Books·Magic 8 Q&A

J.B. MacKinnon on his authorial spirit animal

The 2014 RBC Taylor Prize finalist answers eight questions submitted by eight other authors.
J.B. MacKinnon is the author of The Once and Future World: Nature As It Was, As It Is, As It Could Be. (jbmacKinnon.com)

J.B. MacKinnon was a finalist for the 2014 RBC Taylor Prize for his book The Once and Future World: Nature As It Was, As It Is, As It Could Be

Below, J.B. MacKinnon answers eight questions submitted by eight of his fellow writers in the CBC Books Magic 8 Q&A.

1. Cathy Marie Buchanan asks, "How do you know when your book is finished?"

Books are never finished. There's just a point where the possibilities for improvement are either so overwhelming (throw it all out, start again) or so underwhelming (spend an hour deciding whether to replace 'and' with 'but') that a return to ordinary life is the only choice you can stand.

2. Cordelia Strube asks, "What keeps you writing?"

Writing is the way I examine my own life.

3. Charlotte Gill asks, "What is your Kryptonite?" 

If I examine my life through writing, that means I have to have a life to examine. My Kryptonite is any opportunity in a day that seems more alive than sitting at a desk, thinking and poking at a keyboard; luckily, I consider thinking and poking at a keyboard to be living pretty fully. My other Kryptonite is an unshakeable feeling of financial insecurity, which makes me say yes to too many projects.

4. Zsuzsi Gartner asks, "What are you so terrified of?"

I am terrified that the universe is not as empathetic as I think it is.

5. Timothy Taylor asks, "No seriously: how important have your other work choices — i.e. the things you've done to make money — been to your writing?"

I've done some editing, a little teaching, but really, I have lived off of writing since I was 21 years old. Obviously, I have not acquired a taste for five-star hotels or the newer cocktail bars. I still think of myself more as a journalist than a "writer" — much of what I do is reported in the field, which keeps my life from feeling too deskbound or inward looking. As I often say about writing: it's a good life, but not a good living.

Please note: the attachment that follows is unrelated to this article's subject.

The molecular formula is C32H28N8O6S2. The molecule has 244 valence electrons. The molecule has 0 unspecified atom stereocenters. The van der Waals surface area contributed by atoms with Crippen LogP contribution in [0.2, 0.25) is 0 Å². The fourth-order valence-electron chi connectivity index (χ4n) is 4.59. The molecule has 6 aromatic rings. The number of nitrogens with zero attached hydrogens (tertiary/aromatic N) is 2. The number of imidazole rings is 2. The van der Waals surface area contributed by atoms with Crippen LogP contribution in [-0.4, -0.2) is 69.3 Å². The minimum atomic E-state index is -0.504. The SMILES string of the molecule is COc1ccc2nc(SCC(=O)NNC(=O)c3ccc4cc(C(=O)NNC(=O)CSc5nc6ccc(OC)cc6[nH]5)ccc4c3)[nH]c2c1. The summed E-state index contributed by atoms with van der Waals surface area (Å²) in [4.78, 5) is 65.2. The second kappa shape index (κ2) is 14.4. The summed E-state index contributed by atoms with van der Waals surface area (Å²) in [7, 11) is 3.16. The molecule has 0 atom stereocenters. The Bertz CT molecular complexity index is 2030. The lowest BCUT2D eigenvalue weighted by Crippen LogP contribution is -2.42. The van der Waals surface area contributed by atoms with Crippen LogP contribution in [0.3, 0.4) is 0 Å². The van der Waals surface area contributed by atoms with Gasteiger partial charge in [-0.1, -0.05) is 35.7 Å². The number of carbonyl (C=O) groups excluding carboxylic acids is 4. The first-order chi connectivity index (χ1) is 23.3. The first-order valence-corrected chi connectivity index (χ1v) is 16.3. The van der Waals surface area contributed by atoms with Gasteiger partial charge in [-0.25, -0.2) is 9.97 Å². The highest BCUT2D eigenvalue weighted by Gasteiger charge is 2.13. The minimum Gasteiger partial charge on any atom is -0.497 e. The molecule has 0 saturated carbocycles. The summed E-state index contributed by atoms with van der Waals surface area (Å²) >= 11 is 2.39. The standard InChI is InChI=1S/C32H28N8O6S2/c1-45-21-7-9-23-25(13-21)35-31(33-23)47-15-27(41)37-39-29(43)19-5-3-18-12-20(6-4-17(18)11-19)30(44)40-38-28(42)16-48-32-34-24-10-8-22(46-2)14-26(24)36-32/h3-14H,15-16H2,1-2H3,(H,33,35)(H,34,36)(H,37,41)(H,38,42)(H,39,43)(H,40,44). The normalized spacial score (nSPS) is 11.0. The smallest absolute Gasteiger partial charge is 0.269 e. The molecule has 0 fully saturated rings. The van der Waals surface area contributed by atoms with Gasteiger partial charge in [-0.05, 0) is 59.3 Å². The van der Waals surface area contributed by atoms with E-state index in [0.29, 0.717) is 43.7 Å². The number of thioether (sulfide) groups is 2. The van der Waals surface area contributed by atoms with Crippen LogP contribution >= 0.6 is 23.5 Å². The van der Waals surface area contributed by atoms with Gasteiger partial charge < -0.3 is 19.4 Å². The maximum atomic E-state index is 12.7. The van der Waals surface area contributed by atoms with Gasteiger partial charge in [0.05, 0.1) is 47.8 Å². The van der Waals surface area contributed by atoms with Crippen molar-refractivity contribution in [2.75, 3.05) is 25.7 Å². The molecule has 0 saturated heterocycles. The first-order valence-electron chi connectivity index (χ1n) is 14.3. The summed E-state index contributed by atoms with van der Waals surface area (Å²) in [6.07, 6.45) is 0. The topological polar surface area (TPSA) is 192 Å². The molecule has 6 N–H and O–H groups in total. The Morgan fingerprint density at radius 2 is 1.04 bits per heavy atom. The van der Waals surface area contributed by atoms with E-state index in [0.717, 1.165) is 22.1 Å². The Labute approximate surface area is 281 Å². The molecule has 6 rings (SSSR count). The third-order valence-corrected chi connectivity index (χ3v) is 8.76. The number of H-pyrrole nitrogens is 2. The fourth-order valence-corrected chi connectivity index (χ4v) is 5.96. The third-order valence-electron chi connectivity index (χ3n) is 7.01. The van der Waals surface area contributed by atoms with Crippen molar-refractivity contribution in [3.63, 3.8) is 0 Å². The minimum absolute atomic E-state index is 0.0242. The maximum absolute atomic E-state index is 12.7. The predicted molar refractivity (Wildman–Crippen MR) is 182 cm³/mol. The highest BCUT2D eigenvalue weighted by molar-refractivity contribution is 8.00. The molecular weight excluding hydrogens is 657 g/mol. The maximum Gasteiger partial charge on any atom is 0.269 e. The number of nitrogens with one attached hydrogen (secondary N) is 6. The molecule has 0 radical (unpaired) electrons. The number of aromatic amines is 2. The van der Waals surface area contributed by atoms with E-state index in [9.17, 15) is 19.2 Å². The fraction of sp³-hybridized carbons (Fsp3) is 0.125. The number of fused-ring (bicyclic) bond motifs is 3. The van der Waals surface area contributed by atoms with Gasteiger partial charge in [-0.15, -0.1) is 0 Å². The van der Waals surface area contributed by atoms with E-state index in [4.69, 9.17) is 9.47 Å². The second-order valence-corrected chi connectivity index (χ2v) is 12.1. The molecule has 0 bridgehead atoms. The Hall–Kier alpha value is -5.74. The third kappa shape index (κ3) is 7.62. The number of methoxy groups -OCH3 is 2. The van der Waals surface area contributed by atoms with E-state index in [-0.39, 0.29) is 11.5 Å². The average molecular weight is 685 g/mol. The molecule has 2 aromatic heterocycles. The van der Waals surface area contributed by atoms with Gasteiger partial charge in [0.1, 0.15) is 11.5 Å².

6. Vincent Lam asks, "At some point in the writing of a book, have you ever had a real low  point? Can you tell us about that, if you feel comfortable doing so? What did you hold on to to get out of that place?"

I am going to dive at that escape clause. I guess it's not so much that I don't feel comfortable talking about this, but it feels like all of this would take too much explaining, and I feel certain that I would bore myself, at the very least.

7. Lorna Crozier asks, "What makes you dare to be a writer, to think you have something to say to me?"

This has honestly never occurred to me. I've always felt free to write on the understanding that it is only the act of being read that gives my writing meaning. It isn't just the number of readers that counts, either, but the way they read my work, the things they take away. I have never understood writers who say they write "for themselves."

8. Lynn Coady asks, "Is there a poet, philosopher, musician, painter or any other type of artist outside the world of writing who has inspired your work in a concrete way at some point or another? If so, who?"

You mean besides the usual young man's over-appreciation of Hunter S. Thompson? This doesn't quite stick to the question, but I've felt strangely indebted to tortoises over the past five years. They seemed to be haunting my readings for The Once and Future World, and I had a few encounters with living ones as well. There is something inspiring about the way they seem so totally out of synch with our high-speed, experience-consuming, utterly un-self-contained global culture, and yet they've been around for 200 million years longer than human beings. I guess they're not poets, but they're rebels.
 

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